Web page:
Will Bonarda Become Argentina’s Next Signature Grape?

Patrick Archer competitiveness, lifestyle, wine & vineyards

They call it Dolce Nero in Italy, Charbono in California and Corbeau Noir in the Savoy region of France.

With so many different names, ongoing debate over its European origins, and a less-than-lujoso introduction in Argentina, sommelier and wine author Rodrigo Griguela attempts to set the record straight on the grape known locally as Bonarda. It’s a much-needed analysis considering Bonarda is now the second most produced varietal in Argentina after Malbec.

The journey began at the end of the 19th century when Italian immigrants first brought Bonarda to Mendoza. Planting was modest and Bonarda only accounted for about 15,000 acres by the mid-1930’s, but production ramped up dramatically in the 1960’s in a quest for quantity over quality.

That Bonarda growers were able to achieve high production is testament to Argentina’s climate and soil conditions, writes Griguela, because Bonarda requires lots of sunlight, has a lengthy vegetation cycle and often doesn’t reach the right maturity level in large-scale production.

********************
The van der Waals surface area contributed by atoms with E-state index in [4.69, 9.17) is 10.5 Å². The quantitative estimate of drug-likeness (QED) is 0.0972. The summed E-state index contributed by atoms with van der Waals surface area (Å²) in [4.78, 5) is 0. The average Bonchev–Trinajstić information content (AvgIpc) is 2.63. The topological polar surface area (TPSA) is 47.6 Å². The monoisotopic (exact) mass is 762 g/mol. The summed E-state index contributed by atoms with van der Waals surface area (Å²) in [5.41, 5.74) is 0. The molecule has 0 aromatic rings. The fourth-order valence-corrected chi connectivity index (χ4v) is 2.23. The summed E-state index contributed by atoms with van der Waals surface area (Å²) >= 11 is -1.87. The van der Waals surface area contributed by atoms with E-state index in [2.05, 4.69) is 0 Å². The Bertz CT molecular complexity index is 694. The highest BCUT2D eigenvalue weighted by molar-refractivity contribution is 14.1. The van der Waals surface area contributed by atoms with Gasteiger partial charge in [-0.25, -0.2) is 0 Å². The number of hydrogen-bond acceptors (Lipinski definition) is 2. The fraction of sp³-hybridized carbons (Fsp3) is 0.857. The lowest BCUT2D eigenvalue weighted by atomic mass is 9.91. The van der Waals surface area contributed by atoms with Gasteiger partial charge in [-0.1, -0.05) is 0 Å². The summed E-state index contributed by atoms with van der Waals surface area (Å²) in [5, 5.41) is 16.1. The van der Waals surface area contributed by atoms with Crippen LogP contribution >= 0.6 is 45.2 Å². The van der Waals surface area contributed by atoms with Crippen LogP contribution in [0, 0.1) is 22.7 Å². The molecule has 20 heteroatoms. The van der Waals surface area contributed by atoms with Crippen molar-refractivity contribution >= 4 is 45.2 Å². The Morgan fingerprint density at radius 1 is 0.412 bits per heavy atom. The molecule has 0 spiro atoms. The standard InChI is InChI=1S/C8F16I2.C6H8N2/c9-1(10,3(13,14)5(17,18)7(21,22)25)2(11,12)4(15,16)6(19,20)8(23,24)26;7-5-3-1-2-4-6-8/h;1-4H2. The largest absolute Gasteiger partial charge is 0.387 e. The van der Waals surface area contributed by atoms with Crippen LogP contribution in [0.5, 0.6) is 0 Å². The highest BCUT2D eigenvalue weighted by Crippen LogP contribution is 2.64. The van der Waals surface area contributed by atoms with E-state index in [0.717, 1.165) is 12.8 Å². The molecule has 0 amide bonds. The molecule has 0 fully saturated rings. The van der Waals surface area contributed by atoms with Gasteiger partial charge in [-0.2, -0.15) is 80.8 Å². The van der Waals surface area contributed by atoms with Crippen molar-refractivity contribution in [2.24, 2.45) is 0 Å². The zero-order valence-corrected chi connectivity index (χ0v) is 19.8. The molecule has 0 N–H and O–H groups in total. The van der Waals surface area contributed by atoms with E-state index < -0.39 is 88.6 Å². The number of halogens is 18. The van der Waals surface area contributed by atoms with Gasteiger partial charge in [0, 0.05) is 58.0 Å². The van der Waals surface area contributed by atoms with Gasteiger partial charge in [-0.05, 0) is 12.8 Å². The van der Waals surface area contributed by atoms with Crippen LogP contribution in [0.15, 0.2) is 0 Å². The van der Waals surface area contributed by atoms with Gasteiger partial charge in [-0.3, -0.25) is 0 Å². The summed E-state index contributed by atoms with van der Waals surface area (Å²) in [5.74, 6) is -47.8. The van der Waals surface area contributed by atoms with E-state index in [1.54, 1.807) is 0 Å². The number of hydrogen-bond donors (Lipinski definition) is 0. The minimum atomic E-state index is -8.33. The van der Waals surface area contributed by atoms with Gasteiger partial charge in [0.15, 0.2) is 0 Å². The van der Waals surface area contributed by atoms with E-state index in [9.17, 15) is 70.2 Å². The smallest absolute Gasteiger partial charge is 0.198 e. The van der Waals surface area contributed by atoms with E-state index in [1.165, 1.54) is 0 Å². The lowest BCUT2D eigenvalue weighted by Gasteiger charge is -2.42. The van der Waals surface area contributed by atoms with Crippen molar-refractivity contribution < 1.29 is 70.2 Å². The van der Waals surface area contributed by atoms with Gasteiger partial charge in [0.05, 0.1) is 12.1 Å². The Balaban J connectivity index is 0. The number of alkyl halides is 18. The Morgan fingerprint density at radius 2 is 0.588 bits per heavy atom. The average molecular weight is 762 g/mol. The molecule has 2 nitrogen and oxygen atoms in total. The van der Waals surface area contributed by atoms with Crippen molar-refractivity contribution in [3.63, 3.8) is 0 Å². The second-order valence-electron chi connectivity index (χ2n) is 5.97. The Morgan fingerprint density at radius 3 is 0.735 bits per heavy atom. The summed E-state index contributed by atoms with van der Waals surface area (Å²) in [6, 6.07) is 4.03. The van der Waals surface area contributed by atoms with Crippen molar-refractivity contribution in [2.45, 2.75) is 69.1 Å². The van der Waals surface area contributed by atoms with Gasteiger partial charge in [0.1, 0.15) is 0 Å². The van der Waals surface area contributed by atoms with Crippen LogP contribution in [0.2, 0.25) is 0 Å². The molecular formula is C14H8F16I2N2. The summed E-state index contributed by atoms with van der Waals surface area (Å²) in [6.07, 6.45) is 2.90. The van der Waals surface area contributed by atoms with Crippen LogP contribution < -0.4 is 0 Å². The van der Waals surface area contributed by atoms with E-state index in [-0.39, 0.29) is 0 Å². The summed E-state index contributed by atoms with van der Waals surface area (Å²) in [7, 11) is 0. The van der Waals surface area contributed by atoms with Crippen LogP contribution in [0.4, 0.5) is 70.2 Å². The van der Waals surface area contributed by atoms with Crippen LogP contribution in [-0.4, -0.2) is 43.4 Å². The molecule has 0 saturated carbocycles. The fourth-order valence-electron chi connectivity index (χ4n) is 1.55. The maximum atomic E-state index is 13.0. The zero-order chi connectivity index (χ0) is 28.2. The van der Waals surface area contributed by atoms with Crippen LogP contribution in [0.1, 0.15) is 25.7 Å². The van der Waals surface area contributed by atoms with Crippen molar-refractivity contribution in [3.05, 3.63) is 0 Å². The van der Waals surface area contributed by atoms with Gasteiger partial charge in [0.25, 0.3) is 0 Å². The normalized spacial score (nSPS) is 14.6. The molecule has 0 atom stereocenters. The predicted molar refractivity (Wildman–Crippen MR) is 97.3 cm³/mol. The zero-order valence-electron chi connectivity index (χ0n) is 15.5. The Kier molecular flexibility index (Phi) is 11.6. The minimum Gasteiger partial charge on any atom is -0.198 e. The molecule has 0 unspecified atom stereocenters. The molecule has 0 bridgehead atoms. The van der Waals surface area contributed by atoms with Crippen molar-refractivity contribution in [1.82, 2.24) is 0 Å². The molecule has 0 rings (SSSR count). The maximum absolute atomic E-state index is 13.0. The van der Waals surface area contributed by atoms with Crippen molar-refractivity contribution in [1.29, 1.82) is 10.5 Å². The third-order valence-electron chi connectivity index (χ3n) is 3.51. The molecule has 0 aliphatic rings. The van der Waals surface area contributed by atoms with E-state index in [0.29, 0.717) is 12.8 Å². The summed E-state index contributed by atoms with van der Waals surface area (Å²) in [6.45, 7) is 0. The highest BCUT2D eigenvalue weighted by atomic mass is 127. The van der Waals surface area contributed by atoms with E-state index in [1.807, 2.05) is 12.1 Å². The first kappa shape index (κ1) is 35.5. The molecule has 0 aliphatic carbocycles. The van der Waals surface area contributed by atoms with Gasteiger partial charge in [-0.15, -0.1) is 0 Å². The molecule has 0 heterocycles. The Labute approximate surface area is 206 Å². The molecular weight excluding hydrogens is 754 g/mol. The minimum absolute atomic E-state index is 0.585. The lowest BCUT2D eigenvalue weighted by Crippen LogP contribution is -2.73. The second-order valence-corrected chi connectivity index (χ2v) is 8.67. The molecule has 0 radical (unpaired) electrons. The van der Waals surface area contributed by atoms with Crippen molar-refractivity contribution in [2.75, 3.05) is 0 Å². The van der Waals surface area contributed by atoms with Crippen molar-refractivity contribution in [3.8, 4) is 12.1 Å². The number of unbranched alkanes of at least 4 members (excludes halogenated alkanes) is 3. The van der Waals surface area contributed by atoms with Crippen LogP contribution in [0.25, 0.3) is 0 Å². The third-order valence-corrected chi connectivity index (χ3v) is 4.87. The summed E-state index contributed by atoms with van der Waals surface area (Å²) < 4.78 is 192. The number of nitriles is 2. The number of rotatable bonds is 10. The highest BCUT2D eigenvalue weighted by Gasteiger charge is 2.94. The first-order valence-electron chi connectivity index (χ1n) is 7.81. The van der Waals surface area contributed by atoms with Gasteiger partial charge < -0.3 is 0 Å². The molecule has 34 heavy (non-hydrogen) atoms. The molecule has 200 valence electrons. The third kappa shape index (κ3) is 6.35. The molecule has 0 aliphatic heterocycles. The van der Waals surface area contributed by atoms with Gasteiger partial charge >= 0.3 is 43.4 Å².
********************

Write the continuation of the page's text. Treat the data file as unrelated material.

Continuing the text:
Unlike the early days of mass production, today’s Argentina wineries are putting the emphasis back on quality over quantity with Bonarda, and the result has been several Premium and Super Premium wines that are gaining fans in the U.S., Brazil and England among other countries.

Griguela says Nieto Senetiner and Zuccardi were the pioneers who truly believed in Bonarda, a wine he describes as floral with fresh red fruit notes, velvety tanins and a freshness that gives it a unique acidity. In addition to the two aforementioned wines, Griguela gives high marks to three other Bonardas: 2008 Colonia Las Liebres, 2008 Alma 4 and 2006 Mora Negra. (Full Article in Spanish)

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